Friday, October 16, 2009
In nearly every Brazilian city, small or large, traditional open-air food markets co-exist with supermarkets and hypermarkets. In any particular locale, only one day a week is "market-day". In my neighbourhood in Fortaleza, on Brazil's Northeast coast, Friday is market day, and it's held in front of a historic iron market structure from the end of the 19th Century. The actual iron market, called Mercado dos Pinhões (the word pinhões means "pine nuts" in Portuguese, but I've been unable to discover why the market is so called), is now a municipal arts and culture centre, and the Friday market has moved into the plaza in front.
The iron market structure was constructed in Orleans, France, shipped to Brazil, and assembled in Fortaleza. It opened on April 17, 1897, and was double the present-day size. The open iron-work structure was perfect for Fortaleza's tropical heat, as it allowed the breeze to flow freely through the market. The iron work was highly ornamented in the style of the period, and art-nouveau stained glass was employed under the iron roof.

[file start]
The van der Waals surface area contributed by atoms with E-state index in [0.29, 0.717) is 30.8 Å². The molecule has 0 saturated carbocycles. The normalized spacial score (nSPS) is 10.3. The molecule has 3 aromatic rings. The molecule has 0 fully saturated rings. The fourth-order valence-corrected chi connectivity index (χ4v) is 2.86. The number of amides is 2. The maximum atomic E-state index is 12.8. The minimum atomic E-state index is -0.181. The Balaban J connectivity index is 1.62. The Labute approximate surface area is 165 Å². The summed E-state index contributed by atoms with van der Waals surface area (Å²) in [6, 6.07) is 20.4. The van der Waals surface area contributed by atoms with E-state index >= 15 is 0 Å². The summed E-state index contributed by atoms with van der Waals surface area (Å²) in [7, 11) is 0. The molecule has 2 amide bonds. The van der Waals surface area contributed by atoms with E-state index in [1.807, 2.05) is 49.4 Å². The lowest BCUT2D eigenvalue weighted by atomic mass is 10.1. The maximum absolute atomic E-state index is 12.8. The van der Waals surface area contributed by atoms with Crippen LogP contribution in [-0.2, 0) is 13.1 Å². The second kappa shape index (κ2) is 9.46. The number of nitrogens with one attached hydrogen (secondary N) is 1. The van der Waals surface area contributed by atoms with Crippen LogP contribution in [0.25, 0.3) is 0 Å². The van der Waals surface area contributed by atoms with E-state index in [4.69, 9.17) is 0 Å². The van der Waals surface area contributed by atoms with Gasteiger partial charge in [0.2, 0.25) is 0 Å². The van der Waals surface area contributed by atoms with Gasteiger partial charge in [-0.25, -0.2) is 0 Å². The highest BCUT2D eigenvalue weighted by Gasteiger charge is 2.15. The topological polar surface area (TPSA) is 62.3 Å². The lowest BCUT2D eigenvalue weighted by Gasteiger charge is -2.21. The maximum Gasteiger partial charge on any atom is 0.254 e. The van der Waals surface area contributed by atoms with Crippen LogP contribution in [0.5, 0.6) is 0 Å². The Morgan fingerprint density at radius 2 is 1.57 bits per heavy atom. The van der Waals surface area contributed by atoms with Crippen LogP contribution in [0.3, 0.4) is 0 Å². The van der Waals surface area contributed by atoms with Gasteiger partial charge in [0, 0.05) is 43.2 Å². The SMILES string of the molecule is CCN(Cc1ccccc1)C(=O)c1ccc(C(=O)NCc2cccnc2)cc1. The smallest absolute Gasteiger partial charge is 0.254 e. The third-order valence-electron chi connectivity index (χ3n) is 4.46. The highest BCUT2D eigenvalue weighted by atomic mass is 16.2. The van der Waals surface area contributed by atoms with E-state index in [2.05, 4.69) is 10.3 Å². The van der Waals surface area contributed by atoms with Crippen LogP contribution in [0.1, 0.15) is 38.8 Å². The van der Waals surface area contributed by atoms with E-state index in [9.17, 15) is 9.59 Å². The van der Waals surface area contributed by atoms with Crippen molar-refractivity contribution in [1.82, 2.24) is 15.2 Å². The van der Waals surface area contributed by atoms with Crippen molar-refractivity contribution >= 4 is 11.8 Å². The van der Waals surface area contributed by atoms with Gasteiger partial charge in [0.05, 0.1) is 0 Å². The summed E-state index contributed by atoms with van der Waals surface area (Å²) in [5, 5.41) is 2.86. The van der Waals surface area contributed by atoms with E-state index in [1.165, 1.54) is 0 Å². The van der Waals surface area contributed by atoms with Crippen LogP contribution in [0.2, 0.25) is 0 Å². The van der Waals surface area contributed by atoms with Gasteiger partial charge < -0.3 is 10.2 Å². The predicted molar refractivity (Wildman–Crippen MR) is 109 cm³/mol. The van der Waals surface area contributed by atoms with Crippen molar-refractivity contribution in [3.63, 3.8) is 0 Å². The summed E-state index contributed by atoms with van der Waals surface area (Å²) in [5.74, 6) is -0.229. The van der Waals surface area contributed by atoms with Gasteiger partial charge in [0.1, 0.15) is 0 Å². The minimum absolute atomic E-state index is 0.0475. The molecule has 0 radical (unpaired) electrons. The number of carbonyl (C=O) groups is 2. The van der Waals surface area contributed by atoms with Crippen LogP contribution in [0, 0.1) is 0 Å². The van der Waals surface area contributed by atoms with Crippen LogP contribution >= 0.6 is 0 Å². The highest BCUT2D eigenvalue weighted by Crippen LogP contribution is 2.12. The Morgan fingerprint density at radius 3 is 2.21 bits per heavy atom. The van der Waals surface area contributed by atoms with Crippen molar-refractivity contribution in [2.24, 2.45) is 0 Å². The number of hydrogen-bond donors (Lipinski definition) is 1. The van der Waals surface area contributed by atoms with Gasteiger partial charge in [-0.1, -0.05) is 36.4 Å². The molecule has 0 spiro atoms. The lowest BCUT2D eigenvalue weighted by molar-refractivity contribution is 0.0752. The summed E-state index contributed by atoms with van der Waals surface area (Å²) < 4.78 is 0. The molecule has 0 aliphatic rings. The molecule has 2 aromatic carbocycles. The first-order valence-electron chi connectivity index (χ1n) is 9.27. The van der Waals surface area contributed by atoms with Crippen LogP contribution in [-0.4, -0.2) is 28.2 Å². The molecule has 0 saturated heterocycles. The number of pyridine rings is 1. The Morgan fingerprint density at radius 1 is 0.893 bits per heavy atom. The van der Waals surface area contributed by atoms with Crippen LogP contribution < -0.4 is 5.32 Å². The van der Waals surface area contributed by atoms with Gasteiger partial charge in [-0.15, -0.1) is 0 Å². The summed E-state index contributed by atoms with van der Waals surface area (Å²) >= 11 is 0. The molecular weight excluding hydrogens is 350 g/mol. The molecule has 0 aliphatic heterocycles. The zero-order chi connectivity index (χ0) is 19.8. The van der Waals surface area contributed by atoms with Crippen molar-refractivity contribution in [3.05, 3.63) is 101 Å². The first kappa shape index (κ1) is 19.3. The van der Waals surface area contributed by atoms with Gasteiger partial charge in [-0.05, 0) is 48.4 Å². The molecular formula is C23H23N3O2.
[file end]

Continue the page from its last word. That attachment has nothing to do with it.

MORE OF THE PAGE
Today, the Mercado dos Pinhões is a protected historical structure. It no longer serves its original purpose, but its presence gives the Friday market a beauty and gravity it would not have in the absence of the iron lace of the old market sitting squarely on its plaza.